This was my second visit to Blood Cemetery (aka Pine Hill Cemetery). I was there just before dusk on Sunday, 17 Oct 1999.
According to ghost hunting tradition, the more time you spend in a “haunted” location, the more likely it is that you’ll go home with ghost photos. These generally include “ghost orbs,” but sometimes other haunted images show up in ghost hunters’ photos.
This was my second visit to Blood Cemetery during one day. These photos were taken with a 35mm film camera. I was taking “ghost pictures” near Abel Blood’s famous headstone , and around the Farley family graves.
About 30 seconds after taking the photo shown above, I thought a possibleghost orb appeared in the next photo. It’s at the far left of the photo, near the top.
That white orb-shape is too small to be a fingerprint of someone at the photo lab, and the negative had no marks on it.
I was fairly certain there were no insects flying on that chilly night. There was nothing to reflect light at my lens. Among 24 photos taken that evening, this was the only photo with an orb.
However, after reviewing this photo several years (and several thousand photos) later, I think that an out-of-season, disoriented bug flew past me. Most “ghost orbs” are perfectly round.
When one isn’t, there’s usually a good, normal explanation for it.
Though the moment had that “anomaly” feeling to it, I’m at least 99.9% sure the orb-like shape is a flying insect.
(And, for all I know, the real anomaly was going on in a nearby part of the cemetery. It’s another reason to investigate with a team, so the area is well covered, and nothing interesting is missed.)
At left: The haunted “Witch’s Grave” of York, Maine / Mary Nasson (1745 – 1774)
On 17 Oct 1999, I visited the Old Burying Yard on Rte. 1a in York Harbor, Maine. It’s a small cemetery on the side of the road nearest the water, slightly west of the downtown area. You can park in town and walk back to it.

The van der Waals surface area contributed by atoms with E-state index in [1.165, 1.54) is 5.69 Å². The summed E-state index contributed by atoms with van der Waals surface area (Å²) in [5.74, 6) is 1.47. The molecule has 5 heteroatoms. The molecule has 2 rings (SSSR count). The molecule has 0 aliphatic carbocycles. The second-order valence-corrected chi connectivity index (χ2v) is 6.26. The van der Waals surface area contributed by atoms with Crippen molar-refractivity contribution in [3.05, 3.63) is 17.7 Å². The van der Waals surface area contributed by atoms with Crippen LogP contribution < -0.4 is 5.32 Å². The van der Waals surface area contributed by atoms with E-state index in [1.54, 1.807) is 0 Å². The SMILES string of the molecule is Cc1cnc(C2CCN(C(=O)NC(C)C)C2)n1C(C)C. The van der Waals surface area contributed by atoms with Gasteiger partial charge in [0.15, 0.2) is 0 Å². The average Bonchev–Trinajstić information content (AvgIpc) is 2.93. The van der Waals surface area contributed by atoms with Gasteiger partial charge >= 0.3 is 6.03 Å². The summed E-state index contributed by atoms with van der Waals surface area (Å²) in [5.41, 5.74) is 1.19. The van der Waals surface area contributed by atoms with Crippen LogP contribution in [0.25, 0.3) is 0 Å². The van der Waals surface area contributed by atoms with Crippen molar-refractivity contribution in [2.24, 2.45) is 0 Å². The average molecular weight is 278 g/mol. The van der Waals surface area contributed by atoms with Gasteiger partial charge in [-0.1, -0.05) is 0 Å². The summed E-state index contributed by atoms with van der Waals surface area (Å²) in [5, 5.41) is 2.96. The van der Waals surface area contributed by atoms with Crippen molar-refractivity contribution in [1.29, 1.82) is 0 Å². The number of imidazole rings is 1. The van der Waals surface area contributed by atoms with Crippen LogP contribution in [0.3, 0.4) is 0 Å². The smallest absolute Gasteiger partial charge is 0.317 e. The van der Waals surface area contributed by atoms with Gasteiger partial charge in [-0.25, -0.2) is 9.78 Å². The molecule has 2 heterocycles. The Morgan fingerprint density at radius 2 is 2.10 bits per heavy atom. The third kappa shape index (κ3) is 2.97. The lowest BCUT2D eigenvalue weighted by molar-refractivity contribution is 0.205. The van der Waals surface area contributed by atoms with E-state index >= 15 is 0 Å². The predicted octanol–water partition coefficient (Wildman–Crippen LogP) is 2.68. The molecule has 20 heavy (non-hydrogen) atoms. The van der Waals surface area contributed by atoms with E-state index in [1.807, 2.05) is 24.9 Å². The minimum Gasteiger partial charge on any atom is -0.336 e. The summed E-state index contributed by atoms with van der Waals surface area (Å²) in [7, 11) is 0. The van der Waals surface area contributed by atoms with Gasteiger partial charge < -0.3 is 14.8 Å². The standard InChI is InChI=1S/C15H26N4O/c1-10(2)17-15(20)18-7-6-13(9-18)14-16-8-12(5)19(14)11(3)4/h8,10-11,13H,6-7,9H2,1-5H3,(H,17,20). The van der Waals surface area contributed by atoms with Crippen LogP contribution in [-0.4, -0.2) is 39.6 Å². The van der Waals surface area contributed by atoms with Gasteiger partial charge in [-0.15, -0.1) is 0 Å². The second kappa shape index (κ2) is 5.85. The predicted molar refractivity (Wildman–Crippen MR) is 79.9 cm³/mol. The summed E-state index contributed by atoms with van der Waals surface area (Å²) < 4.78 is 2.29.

On this day, I was searching for the grave of witch “Mary Miller Jason.” That was the name reported in at least one book about the ghosts of Maine, and at several websites.
Instead, I found a grave that matched the book’s description, but the woman was Mary Nasson, wife of Samuel Nasson.
(I’m fairly certain that the “Jason” spelling was originally a typo that spread as one resource copied another. There’s a lesson in this: Double-check all resources, and don’t trust websites or books — even mine — until you’ve verified their research, yourself.)
I took several photos to document this grave, since — at that time — I was the only one who’d spotted the misspelled name. (Since then, others have used my website as a resource and corrected the spelling when writing about Mrs. Nasson.)
According to reports, Mrs. Nasson had been a successful and respected herbalist in the community, and she was also skilled at performing exorcisms.
Her portrait supposedly adorns the top of the headstone, shown below. (I’m not sure if that’s a tiny orb at the upper left corner of the photo.)
Mrs. Nasson’s grave is unique. Her husband erected a headstone and a footstone. As if those weren’t enough, he placed a heavy stone slab between them, covering the ground over her body.
Historians insist that Mr. Nasson placed the slab there to keep cattle from damaging the grave. However, earlier and later graves in this cemetery do not have that kind of “protection.”
The legend is that the stone was placed there to be sure she stayed in her grave.
I have difficulty believing that — if the cattle story is true — Mr. Nasson was the only person in York to care enough to protect a family member’s grave.
Mrs. Nasson’s grave is known as “Witch’s Grave,” and it is reported to be haunted.
Skeptical after the name was different from some published accounts, I put my hands on the stone slab covering the grave. Supposedly, the grave emits heat.
I’d expected some radiant heat from the sun. Instead, the stone covering her grave was dramatically warmer, only where it meets the headstone (the larger of the two grave markers).
That’s very odd.
The crows which frequent the cemetery in the summer are reported to be Mrs. Nasson’s “familiars,” still paying tribute to her. There were none when I visited in October, but I often saw the crows in the graveyard when I lived in York.
The inscription on the headstone:
Here liest quite free from Lifes
A loving Wife
A tender Parent dear
Cut down in midst of days
As you may see
But – stop – my Grief
I soon shall equal be
when death shall stop my breath
And end my Time
God grant my Dust
May mingle, then, with thine.
Sacred to the memory of Mrs. MARY NASSON, wife of Mr. SAMUEL NASSON, who departed this life Aug. 18th 1774, AEtat 29.
However, Mrs. Nasson’s grave isn’t the only eerie plot in the cemetery, nor the only reason why the cemetery may be haunted. For more information about the Old Burying Yard, see my other insights about York, Maine.